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Publication numberUS3953117 A
Publication typeGrant
Application numberUS 05/585,650
Publication dateApr 27, 1976
Filing dateJun 10, 1975
Priority dateJun 10, 1975
Publication number05585650, 585650, US 3953117 A, US 3953117A, US-A-3953117, US3953117 A, US3953117A
InventorsBerry A. Cannon
Original AssigneeThe United States Of America As Represented By The Secretary Of The Army
Export CitationBiBTeX, EndNote, RefMan
External Links: USPTO, USPTO Assignment, Espacenet
Single image plane two color photochromic display technique
US 3953117 A
A bi-color, single-image plane character display technique wherein the chcters of two distinct colors are written by a scanned ultraviolet beam onto respective photochromic layers disposed on opposite sides of a film situated in the path of a projected light beam, which film is transparent to the light beam but opaque to the ultraviolet beam.
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What is claimed is:
1. A display system for projecting light from a broadband light source through an optically transparent information-bearing medium and onto a viewing screen comprising a thin film substrate transparent to visible radiation, a first photochromic layer disposed on one side of said thin film, a second photochromic layer disposed on the opposite side of said film, said photochromic layers being normally transparent to visible light, said first and second photochromic layers changing to mutually distinct colors in response to ultraviolet radiation,
means for scanning a selected one of said two photochromic layers with ultraviolet radiation to write characters on said selected layer of the color corresponding to that layer,
said layers and said film substrate being disposed in a path of said projected light whereby said characters appear on the viewing screen in conjunction with details of said information-bearing medium.
2. A display system according to claim 1 wherein the distinct colors for said first and second photochromic layers are red and blue, respectively.
3. A display system according to claim 1 wherein said film substrate is opaque to ultraviolet radiation.
4. A display system according to claim 1 wherein said layers and film substrate lies substantially in a single image plane.
5. A display system according to claim 1 wherein said ultraviolet radiation is produced by a laser.
6. A display system according to claim 1 further including means including a first dichroic filter for directing along said path radiation from said source to which said photochromic layers are insensitive and for transmitting along another path radiation from said source to which said photochromic layers are sensitive, and optical means for recombining said radiation transversing said paths into a single beam of visible radiation.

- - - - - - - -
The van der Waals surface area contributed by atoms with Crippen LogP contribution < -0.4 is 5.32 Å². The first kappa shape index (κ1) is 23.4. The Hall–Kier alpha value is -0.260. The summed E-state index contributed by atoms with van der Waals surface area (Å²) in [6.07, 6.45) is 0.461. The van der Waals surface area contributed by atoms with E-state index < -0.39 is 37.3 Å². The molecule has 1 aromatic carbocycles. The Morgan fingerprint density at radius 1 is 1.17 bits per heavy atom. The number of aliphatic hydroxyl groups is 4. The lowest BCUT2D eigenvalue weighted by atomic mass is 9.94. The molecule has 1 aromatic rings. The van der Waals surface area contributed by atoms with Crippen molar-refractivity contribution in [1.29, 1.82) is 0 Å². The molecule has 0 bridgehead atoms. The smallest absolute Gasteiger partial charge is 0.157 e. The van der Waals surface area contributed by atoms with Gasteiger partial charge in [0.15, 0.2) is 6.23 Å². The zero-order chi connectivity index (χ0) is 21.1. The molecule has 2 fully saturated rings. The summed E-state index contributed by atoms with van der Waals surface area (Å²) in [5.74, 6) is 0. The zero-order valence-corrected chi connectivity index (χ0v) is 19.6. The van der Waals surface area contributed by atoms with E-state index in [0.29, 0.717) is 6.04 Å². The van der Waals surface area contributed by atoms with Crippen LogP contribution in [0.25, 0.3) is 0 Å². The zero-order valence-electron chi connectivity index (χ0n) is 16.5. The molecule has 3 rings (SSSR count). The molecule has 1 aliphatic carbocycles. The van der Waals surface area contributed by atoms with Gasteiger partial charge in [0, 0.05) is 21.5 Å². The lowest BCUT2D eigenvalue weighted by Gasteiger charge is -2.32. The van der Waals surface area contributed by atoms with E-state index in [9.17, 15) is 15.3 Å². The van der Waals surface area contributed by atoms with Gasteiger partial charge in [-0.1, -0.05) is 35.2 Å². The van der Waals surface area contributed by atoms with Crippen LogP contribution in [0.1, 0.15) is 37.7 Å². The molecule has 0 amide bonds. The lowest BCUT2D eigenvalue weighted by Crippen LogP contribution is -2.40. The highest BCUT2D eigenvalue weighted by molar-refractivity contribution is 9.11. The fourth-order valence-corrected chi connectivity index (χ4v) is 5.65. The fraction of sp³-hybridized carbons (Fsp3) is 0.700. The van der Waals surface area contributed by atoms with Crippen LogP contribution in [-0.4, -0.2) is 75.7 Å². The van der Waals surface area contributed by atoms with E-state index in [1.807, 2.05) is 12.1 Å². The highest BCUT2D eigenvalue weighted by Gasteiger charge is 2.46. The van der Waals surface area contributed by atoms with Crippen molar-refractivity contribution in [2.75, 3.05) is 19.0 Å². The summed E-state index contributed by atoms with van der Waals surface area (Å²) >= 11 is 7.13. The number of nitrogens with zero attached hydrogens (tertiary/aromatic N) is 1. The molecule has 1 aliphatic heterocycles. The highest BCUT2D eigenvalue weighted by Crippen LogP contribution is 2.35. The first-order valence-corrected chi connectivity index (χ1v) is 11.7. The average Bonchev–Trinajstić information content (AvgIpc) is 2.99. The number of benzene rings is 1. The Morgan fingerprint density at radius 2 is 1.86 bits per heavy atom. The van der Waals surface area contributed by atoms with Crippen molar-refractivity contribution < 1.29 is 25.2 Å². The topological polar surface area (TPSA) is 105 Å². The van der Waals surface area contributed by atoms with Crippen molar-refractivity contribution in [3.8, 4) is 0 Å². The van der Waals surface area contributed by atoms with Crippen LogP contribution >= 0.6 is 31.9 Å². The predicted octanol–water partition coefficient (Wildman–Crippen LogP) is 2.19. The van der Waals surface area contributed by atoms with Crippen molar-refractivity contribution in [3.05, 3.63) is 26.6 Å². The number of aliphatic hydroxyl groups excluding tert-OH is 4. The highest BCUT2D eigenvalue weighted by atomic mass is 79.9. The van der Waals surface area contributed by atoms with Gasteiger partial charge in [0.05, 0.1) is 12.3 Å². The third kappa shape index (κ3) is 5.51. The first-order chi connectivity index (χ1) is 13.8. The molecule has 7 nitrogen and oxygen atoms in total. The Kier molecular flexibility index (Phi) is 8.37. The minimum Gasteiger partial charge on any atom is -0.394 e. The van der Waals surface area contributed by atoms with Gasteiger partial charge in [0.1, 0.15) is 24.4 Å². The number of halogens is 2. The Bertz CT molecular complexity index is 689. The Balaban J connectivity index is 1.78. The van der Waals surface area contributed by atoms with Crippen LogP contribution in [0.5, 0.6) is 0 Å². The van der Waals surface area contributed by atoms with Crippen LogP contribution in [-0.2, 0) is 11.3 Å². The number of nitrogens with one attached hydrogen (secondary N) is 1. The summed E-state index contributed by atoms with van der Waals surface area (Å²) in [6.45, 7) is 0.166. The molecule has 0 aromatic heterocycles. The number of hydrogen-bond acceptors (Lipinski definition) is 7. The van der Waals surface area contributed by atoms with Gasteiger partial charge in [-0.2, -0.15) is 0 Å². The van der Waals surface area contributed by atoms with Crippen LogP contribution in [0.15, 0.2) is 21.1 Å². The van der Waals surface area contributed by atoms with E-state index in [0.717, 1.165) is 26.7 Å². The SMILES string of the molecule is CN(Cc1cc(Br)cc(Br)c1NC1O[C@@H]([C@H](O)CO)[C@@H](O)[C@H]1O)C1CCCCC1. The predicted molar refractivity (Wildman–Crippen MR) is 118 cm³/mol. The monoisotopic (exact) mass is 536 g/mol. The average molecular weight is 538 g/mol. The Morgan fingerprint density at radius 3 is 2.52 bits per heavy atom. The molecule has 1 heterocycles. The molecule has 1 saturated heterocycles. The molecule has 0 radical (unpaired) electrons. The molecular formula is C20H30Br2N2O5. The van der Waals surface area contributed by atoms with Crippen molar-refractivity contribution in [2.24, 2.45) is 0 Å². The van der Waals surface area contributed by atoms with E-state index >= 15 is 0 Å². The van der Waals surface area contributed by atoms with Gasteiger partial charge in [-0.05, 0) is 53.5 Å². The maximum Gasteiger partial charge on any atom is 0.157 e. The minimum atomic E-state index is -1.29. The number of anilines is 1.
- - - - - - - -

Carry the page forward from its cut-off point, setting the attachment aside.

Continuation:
7. A display system according to claim 6 further including second and third dichroic filters transparent to the radiation directed along said path for reflecting said ultraviolet radiation onto corresponding ones of said photochromic layers.

Photochromic display systems are known which are based upon the spectral energy absorption characteristics of certain photochromic materials. In such systems, the alpha-numeric characters or other elements of a scene are written as a photochromic image onto a photochromic film and are viewed on a screen simultaneously with details on a map slide. Such a system is described in U.S. Pat. No. 3,706,487 of S. F. La Forgia, issued Dec. 19, 1972.

Previously a suitable, convenient, large screen, dynamic real time color display has not been achieved. A real time display is desired which is capable of obtaining color images from a single frame of photochromic film, since multi-image plane techniques yield unsatisfactory displays. A typical prior art display uses laser writing techniques whereby friendly positions are represented by blue symbols having a border of a single line, while enemy positions are seen as blue symbols having a dual-line border.

In accordance with this invention, a large screen, dynamic real time, single image plane color display has been devised using a two-layered photochromic film technique such as will be described subsequently. Although this technique does not allow for a full color dynamic display, a two-color display has advantages, particularly in military applications which rely on the use of only four colors, viz., green, yellow, red, and blue. Green is used for man-made barriers and obstacles, both friendly and enemy, and yellow is used for areas of nuclear fallout or bacteriological contamination, both friendly and enemy. Since obstacles and contamination areas are written symbolically anyhow, little is gained by having them appear green and yellow, and, in fact, too many colors on an already congested military map could be confusing. Having the color blue for friendly personnel and red for enemy personnel, however, offers good differentiability so that commanders can more quickly and correctly assess the military situation and make more timely and accurate command and control decisions. Personnel using the display can readily distinguish enemy positions (red symbols) from friendly positions (blue symbols). A third color can be obtained by writing the same information in both red and blue, thereby yielding a magenta color. By permitting projection of two colors (blue and red), one does not require, as in the prior art display mentioned above, that part of a computer memory for double line enemy position symbol generation and storage. Consequently, friendly and enemy positions are much more easily distinguishable from one another.